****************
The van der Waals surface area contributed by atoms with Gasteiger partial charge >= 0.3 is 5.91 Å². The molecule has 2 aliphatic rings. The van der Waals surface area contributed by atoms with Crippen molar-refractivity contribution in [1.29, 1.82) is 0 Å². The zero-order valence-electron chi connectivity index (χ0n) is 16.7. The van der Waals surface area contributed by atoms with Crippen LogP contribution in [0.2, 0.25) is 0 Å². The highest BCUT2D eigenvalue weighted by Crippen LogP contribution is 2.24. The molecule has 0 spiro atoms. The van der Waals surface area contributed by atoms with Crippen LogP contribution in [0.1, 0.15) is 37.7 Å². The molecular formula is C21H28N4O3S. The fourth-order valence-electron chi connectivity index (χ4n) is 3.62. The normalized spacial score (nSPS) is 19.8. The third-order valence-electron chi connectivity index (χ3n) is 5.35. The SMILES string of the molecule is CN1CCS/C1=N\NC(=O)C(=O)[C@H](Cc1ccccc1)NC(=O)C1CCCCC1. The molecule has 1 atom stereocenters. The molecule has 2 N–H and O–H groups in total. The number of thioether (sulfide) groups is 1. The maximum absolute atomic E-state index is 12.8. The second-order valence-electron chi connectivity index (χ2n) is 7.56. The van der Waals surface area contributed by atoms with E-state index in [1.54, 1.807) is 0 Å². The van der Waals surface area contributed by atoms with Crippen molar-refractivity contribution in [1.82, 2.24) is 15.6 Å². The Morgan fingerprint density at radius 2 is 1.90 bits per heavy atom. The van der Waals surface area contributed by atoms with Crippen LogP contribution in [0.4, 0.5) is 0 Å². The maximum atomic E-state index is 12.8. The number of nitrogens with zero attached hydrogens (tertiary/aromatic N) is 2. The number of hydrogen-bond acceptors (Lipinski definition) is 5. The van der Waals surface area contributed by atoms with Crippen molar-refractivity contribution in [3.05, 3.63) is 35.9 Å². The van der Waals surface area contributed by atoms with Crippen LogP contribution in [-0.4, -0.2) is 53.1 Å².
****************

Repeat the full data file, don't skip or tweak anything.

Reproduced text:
The van der Waals surface area contributed by atoms with Gasteiger partial charge >= 0.3 is 5.91 Å². The molecule has 2 aliphatic rings. The van der Waals surface area contributed by atoms with Crippen molar-refractivity contribution in [1.29, 1.82) is 0 Å². The zero-order valence-electron chi connectivity index (χ0n) is 16.7. The van der Waals surface area contributed by atoms with Crippen LogP contribution in [0.2, 0.25) is 0 Å². The highest BCUT2D eigenvalue weighted by Crippen LogP contribution is 2.24. The molecule has 0 spiro atoms. The van der Waals surface area contributed by atoms with Crippen LogP contribution in [0.1, 0.15) is 37.7 Å². The molecular formula is C21H28N4O3S. The fourth-order valence-electron chi connectivity index (χ4n) is 3.62. The normalized spacial score (nSPS) is 19.8. The third-order valence-electron chi connectivity index (χ3n) is 5.35. The SMILES string of the molecule is CN1CCS/C1=N\NC(=O)C(=O)[C@H](Cc1ccccc1)NC(=O)C1CCCCC1. The molecule has 1 atom stereocenters. The molecule has 2 N–H and O–H groups in total. The number of thioether (sulfide) groups is 1. The maximum absolute atomic E-state index is 12.8. The second-order valence-electron chi connectivity index (χ2n) is 7.56. The van der Waals surface area contributed by atoms with E-state index in [1.54, 1.807) is 0 Å². The van der Waals surface area contributed by atoms with Crippen molar-refractivity contribution in [1.82, 2.24) is 15.6 Å². The Morgan fingerprint density at radius 2 is 1.90 bits per heavy atom. The van der Waals surface area contributed by atoms with Crippen LogP contribution in [0.4, 0.5) is 0 Å². The maximum atomic E-state index is 12.8. The number of nitrogens with zero attached hydrogens (tertiary/aromatic N) is 2. The number of hydrogen-bond acceptors (Lipinski definition) is 5. The van der Waals surface area contributed by atoms with Crippen molar-refractivity contribution in [3.05, 3.63) is 35.9 Å². The van der Waals surface area contributed by atoms with Crippen LogP contribution in [-0.4, -0.2) is 53.1 Å².